3.  First occurrence of lumpy skin disease virus detected in Greece                     

A first occurrence of lumpy skin disease virus was detected in the Greece, the OIE reports.

The information was received by the OIE on August 2 from Mr. Spiros Doudounakis, Director, Animal Health Directorate, Directorate General of Veterinary Services/Animal Health Directorare, Ministry of Rural Development and Food, Athens, Greece.

The outbreak event was reported to have started on August 18, 2015, with six outbreaks reported in Dytiki Makedonia, Dytiki Ellada, Kentriki Makedonia and Voreio Aigaio. 24 cases were identified in cattle, resulting in two cattle dying and 531 cattle becoming susceptible, which were all destroyed. The source of the outbreaks was unknown but was reported to be related to outbreaks of lumpy skin disease in other Balkan countries.

Control measures, among others, included movement control inside the country, screening, vaccination in response to the outbreaks, disinfection, traceability, quarantine, surveillance within and outside containment and protection zones, official disposal of carcasses, by-products and waste, zoning, and control of vectors. No treatment was given to the affected animals.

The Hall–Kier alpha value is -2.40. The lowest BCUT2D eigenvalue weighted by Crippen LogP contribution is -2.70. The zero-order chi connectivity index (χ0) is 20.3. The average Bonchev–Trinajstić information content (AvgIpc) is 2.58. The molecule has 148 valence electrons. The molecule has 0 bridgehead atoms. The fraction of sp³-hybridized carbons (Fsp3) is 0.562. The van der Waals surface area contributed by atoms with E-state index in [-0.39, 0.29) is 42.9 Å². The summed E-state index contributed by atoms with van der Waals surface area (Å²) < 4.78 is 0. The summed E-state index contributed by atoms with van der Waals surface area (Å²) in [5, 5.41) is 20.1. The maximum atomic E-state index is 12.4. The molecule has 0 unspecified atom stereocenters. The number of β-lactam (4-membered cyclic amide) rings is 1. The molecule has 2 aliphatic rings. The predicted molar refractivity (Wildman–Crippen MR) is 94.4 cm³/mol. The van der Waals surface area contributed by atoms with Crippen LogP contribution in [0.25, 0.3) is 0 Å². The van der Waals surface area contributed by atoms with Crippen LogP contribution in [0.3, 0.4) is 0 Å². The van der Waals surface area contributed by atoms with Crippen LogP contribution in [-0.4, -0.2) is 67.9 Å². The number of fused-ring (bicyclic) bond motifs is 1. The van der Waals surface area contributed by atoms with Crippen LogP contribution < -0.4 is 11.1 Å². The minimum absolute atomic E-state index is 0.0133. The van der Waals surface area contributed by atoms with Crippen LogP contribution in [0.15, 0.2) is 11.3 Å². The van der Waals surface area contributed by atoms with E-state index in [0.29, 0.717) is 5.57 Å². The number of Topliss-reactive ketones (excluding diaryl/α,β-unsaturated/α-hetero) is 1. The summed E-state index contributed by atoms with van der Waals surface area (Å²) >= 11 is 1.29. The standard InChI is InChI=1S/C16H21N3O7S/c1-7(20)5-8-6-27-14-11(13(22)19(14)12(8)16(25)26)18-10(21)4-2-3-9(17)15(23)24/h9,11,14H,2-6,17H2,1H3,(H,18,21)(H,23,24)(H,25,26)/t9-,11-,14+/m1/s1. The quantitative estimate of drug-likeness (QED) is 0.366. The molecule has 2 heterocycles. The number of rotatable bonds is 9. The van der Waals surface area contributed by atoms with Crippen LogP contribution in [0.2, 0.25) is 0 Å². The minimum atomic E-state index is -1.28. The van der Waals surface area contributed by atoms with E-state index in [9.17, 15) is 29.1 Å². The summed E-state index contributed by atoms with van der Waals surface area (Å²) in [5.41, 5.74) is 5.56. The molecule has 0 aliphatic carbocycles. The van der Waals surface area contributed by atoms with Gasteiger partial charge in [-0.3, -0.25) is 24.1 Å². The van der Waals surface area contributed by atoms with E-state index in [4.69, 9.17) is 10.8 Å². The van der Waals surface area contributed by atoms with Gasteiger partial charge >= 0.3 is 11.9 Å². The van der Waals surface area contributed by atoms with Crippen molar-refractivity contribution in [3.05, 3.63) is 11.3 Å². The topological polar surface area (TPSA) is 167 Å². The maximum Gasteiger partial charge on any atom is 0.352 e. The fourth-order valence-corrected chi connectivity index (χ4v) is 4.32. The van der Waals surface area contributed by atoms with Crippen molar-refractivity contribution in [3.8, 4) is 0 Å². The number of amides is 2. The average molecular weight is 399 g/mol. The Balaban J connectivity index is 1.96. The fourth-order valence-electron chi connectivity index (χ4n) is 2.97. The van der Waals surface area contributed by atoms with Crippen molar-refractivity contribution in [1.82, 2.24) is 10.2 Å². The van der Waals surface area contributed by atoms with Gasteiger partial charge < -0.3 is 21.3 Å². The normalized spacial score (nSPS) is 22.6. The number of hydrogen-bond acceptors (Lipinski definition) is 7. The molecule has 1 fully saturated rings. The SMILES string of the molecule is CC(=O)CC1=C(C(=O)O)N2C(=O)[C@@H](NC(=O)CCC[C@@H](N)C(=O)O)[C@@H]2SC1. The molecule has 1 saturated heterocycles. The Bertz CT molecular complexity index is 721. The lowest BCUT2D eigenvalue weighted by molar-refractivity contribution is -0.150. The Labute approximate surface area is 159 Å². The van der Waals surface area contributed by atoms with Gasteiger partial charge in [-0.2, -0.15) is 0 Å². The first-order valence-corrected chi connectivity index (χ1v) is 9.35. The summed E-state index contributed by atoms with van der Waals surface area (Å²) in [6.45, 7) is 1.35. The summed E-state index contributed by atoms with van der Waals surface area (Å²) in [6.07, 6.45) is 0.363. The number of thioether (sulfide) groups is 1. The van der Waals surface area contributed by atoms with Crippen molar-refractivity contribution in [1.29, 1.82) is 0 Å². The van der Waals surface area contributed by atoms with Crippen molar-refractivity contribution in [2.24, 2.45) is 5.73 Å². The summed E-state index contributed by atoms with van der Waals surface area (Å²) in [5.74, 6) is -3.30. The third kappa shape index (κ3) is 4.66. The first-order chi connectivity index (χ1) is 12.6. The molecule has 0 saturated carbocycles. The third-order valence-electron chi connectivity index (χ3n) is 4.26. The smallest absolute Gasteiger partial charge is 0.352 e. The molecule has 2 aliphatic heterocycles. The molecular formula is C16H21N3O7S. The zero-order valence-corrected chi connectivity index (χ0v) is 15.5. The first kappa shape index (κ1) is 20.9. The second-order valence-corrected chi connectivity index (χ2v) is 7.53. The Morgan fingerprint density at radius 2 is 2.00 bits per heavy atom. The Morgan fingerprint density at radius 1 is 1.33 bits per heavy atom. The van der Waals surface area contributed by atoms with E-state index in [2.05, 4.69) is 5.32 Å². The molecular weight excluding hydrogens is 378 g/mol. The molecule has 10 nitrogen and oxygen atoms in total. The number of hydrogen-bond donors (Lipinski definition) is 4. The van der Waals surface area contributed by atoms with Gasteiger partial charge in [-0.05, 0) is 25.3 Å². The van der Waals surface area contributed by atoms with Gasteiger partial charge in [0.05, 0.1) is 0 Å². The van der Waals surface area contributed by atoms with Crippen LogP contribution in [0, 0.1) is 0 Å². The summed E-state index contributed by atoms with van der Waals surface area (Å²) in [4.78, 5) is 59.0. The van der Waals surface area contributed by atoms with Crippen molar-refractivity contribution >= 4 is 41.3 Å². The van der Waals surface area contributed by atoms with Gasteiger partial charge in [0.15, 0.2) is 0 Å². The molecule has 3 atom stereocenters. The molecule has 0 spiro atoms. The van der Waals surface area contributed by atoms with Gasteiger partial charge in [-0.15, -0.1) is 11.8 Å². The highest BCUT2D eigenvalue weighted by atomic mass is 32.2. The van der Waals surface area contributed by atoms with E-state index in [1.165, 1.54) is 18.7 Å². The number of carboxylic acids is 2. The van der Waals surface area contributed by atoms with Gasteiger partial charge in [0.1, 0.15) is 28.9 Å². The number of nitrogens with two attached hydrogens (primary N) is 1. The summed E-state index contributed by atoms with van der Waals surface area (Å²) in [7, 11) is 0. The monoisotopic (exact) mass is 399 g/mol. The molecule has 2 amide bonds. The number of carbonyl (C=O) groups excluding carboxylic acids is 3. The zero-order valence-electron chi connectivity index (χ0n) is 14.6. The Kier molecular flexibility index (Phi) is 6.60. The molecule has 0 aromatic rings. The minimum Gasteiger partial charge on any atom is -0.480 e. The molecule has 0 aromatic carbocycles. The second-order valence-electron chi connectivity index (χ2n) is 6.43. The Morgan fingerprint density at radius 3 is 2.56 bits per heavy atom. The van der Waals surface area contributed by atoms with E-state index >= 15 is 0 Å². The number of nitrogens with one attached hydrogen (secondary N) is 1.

4.  Reoccurrence of African swine fever virus detected in Poland                          

Reoccurrence of African swine fever virus was detected in Poland, the OIE reports.

The information was received by the OIE on August 3 from Dr. Krzysztof Jazdzewski, Deputy Chief Veterinary Officer, Ministry of Agriculture and Rural Development, General Veterinary Inspectorate, Varsovie, Poland.

Two outbreaks were reported to have started on May 22, 2014 on farms in Podlaskie. Four fatal cases were identified in swine, resulting in 536 becoming susceptible, which all were destroyed. The source of the outbreaks was unknown.

Control measures included movement control inside the country, screening, disinfection, traceability, quarantine, official destruction of animal products, official disposal of carcasses, by-products and waste, surveillance within containment and protection zones, control of wildlife reservoirs and zoning. Vaccination is permitted but no treatment was given to the affected animals.